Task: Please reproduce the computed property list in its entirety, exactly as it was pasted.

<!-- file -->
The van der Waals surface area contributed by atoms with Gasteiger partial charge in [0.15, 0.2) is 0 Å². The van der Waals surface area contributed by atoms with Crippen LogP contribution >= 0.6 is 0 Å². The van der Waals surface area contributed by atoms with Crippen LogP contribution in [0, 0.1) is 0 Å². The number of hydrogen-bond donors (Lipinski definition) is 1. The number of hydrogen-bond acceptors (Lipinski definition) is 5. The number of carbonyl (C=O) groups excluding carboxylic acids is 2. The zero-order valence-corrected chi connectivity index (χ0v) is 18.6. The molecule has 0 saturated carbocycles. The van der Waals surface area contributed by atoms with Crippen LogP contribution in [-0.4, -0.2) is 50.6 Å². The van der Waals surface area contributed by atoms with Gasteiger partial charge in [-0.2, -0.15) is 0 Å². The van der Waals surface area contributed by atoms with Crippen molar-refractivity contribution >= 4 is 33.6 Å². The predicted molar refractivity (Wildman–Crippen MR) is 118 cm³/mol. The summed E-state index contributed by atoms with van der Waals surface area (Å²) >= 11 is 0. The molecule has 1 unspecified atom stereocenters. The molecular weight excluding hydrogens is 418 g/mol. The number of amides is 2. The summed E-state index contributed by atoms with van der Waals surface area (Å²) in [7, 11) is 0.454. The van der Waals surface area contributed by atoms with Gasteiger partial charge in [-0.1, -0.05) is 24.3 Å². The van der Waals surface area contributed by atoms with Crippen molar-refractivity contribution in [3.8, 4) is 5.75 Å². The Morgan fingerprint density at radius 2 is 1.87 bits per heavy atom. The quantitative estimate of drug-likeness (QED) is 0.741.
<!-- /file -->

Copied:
The van der Waals surface area contributed by atoms with Gasteiger partial charge in [0.15, 0.2) is 0 Å². The van der Waals surface area contributed by atoms with Crippen LogP contribution >= 0.6 is 0 Å². The van der Waals surface area contributed by atoms with Crippen LogP contribution in [0, 0.1) is 0 Å². The number of hydrogen-bond donors (Lipinski definition) is 1. The number of hydrogen-bond acceptors (Lipinski definition) is 5. The number of carbonyl (C=O) groups excluding carboxylic acids is 2. The zero-order valence-corrected chi connectivity index (χ0v) is 18.6. The molecule has 0 saturated carbocycles. The van der Waals surface area contributed by atoms with Crippen LogP contribution in [-0.4, -0.2) is 50.6 Å². The van der Waals surface area contributed by atoms with Gasteiger partial charge in [-0.2, -0.15) is 0 Å². The van der Waals surface area contributed by atoms with Crippen molar-refractivity contribution >= 4 is 33.6 Å². The predicted molar refractivity (Wildman–Crippen MR) is 118 cm³/mol. The summed E-state index contributed by atoms with van der Waals surface area (Å²) >= 11 is 0. The molecule has 1 unspecified atom stereocenters. The molecular weight excluding hydrogens is 418 g/mol. The number of amides is 2. The summed E-state index contributed by atoms with van der Waals surface area (Å²) in [7, 11) is 0.454. The van der Waals surface area contributed by atoms with Gasteiger partial charge in [-0.1, -0.05) is 24.3 Å². The van der Waals surface area contributed by atoms with Crippen molar-refractivity contribution in [3.8, 4) is 5.75 Å². The Morgan fingerprint density at radius 2 is 1.87 bits per heavy atom. The quantitative estimate of drug-likeness (QED) is 0.741.